Warm weather food has taken on a different form today. After a day’s work, if the weather is good it’s a wonderful thing to come home and cook something that is quick to prepare, tasty and light but still filling. It gives you time to spend outside. What we love in our house are kebabs or skewers that can be partially prepared in advance, usually the night before, by marinating the meat and then skewering on wooden skewers just before a very quick cook under a hot grill. They can be accompanied by noodles or homemade coleslaw or potato salad (Heinz or otherwise) or a green salad.
A favourite skewer of ours in the shop doesn’t require overnight marinating but does require a food processor.
Satay Chicken Skewers
This recipe serves 4
Ingredients for satay sauce
A small bunch of fresh coriander
1 fresh red chilli
1 clove of garlic peeled.
3 heaped tablespoons of crunchy peanut butter
A glug (2 tablespoons?) of Soy sauce
1 inch piece of fresh root ginger
Salt and freshly ground black pepper, to taste
4 x 180g chicken fillets
Pineapple pieces (optional)
What to do:
- Turn your grill on full blast. Soak 8 wooden skewers in a tray of water. If they float, place a plate on top to submerge them.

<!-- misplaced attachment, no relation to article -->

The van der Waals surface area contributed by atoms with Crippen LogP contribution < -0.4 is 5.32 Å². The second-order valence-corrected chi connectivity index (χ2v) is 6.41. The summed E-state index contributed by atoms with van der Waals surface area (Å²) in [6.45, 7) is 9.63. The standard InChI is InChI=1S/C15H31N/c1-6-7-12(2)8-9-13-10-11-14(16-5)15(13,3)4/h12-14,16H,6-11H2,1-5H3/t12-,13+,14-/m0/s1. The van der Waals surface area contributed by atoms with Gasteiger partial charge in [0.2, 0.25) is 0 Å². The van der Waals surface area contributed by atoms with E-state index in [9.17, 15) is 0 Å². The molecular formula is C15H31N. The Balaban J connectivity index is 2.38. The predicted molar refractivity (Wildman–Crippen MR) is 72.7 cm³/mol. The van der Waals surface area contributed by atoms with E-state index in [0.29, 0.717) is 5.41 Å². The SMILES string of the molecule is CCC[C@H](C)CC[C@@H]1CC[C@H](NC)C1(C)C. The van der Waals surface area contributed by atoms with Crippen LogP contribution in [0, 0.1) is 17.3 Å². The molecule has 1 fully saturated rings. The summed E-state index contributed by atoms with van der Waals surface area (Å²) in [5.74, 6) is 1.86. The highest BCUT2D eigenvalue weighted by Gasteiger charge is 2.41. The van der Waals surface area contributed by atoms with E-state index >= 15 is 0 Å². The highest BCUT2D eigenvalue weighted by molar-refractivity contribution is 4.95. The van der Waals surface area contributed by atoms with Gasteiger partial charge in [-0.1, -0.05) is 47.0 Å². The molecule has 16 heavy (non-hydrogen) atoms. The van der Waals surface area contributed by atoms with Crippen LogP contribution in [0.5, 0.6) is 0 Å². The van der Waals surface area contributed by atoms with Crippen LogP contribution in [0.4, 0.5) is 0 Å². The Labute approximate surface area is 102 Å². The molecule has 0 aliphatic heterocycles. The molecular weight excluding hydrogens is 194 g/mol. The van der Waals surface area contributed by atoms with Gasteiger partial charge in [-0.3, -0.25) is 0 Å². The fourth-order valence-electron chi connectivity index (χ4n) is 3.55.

- Assemble the food processor with the standard blade. Add the coriander, stalks and all; the red chilli stalk removed; the peeled garlic clove; the 3 tablespoons of crunchy peanut butter; the glug of soy sauce; the roughly chopped piece of ginger; the zest of the 2 limes and the juice of one. Add a couple of splashes of water to help blitz it to a reasonably thick sauce consistency. Adjust seasoning if required. Put half of this sauce to one side for accompaniment for the cooked kebabs.
- To the other half of the sauce, add the evenly diced chicken fillets (you will get about 6 pieces from each fillet). Coat all the pieces evenly with the sauce. Place about 3 pieces on each skewer, alternating them with a large chunk of pineapple if using. This will give you two kebabs per person.
- Place under the hot grill for about 8 to 10 minutes each side or until bubbling golden and cooked through. You can check the thickest piece of chicken to make sure.
- Serve with a noodle salad or rice. Spoon some of the reserved satay sauce over the kebabs at the table. The kids will love them.
Now we just have to wait for the weather!
(This article was published in The Western People on 20th April 2015)